Thread: [HELP] Loan Calculation: borrow $1000 for 1 yr @ 8% (if repaid in 1 yr) 1. [HELP] Loan Calculation: borrow$1000 for 1 yr @ 8% (if repaid in 1 yr)

Hi, first of all sorry for my bad English.

I really need this Loan Calculation formula, because Im being doing this all day long.,
Really appreciate those who master on Loan, accounting or Math can solve my problem.

I attached the result of Loan Calculation .
How this result works is, you borrow $1000 for 1 year and the Interest is 8%, this is for 1 year term repayment. But if you borrow$1000 for 2 year term the interest will be double = 16%.
So if you have 3 year term then the interest will be triple.

How am I going to get this type of result by with formula.?
Thank you for you help.

1.JPG

2. No interim payments, just the one at the end?

3. Originally Posted by tkhunny
No interim payments, just the one at the end?

From what i know interim payments is a total of paid of. From the first situation is
total loan + interest = 1080. Principle = 1000, interest = 80.
How exactly this calculation works? Because if you see betwee 12 & 24 month
the interest is 8% but for 24month interest double..

4. Originally Posted by Denis
anybody knows how to "see" it? I get a "blank"...
The image appears for me; clicking the thumbnail opens an enlarged version, and clicking that pop-up enlarges it more. (The image shows two spreadsheet outputs.)

5. Originally Posted by billclory
Hi, first of all sorry for my bad English.

I really need this Loan Calculation formula, because Im being doing this all day long.,
Really appreciate those who master on Loan, accounting or Math can solve my problem.

I attached the result of Loan Calculation .
How this result works is, you borrow $1000 for 1 year and the Interest is 8%, this is for 1 year term repayment. But if you borrow$1000 for 2 year term the interest will be double = 16%.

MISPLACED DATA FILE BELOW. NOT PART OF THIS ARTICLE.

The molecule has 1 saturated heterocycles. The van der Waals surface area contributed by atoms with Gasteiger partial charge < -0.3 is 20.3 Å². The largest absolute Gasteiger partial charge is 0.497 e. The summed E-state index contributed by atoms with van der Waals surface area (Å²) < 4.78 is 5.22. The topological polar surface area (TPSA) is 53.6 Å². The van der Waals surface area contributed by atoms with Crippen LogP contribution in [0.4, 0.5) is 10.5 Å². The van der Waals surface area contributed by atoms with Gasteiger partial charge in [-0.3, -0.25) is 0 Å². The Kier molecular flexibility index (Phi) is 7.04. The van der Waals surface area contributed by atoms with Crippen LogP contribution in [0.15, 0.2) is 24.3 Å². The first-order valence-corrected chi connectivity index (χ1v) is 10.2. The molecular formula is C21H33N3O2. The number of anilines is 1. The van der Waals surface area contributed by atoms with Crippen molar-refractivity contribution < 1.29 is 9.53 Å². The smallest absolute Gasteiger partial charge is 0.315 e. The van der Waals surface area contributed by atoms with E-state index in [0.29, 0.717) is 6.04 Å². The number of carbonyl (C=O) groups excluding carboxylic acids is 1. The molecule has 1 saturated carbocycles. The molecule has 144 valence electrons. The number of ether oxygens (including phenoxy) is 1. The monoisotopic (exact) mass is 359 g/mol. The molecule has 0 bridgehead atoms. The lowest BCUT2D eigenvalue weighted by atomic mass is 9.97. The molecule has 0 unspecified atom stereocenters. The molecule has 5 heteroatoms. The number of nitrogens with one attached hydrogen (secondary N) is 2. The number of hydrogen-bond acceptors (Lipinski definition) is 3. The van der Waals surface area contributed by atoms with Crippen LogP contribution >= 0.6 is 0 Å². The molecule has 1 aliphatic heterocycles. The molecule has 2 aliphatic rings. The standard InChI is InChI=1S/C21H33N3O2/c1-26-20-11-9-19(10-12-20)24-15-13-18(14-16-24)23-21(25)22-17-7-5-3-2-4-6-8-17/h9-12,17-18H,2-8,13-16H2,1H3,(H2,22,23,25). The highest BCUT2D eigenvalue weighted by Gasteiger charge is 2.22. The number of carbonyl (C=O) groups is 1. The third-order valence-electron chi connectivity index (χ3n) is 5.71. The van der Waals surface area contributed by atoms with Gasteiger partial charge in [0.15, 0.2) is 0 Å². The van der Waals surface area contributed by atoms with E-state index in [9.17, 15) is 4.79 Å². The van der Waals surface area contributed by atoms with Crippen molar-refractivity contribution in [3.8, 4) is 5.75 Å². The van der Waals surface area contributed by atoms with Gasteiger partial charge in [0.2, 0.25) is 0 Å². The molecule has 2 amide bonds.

So if you have 3 year term then the interest will be triple.

How am I going to get this type of result by with formula.?
Thank you for you help.

1.JPG
What are you talking about that the interest rate doubles, triples, etc. Interest rates are quoted in terms of standard periods, usually years. There is no rule that says rates must be proportional to terms. If this is a class room problem, please give us the exact and complete statement of the problem. If you are trying to compare proposed loan contracts in the US, please give us the interest in the "Schumer box" for both proposed loan.

6. Originally Posted by billclory
How this result works is, you borrow $1000 for 1 year and the Interest is 8%, this is for 1 year term repayment. But if you borrow$1000 for 2 year term the interest will be double = 16%.
So if you have 3 year term then the interest will be triple.
Originally Posted by billclory
From what i know interim payments is a total of paid of. From the first situation is
total loan + interest = 1080. Principle = 1000, interest = 80.
How exactly this calculation works? Because if you see betwee 12 & 24 month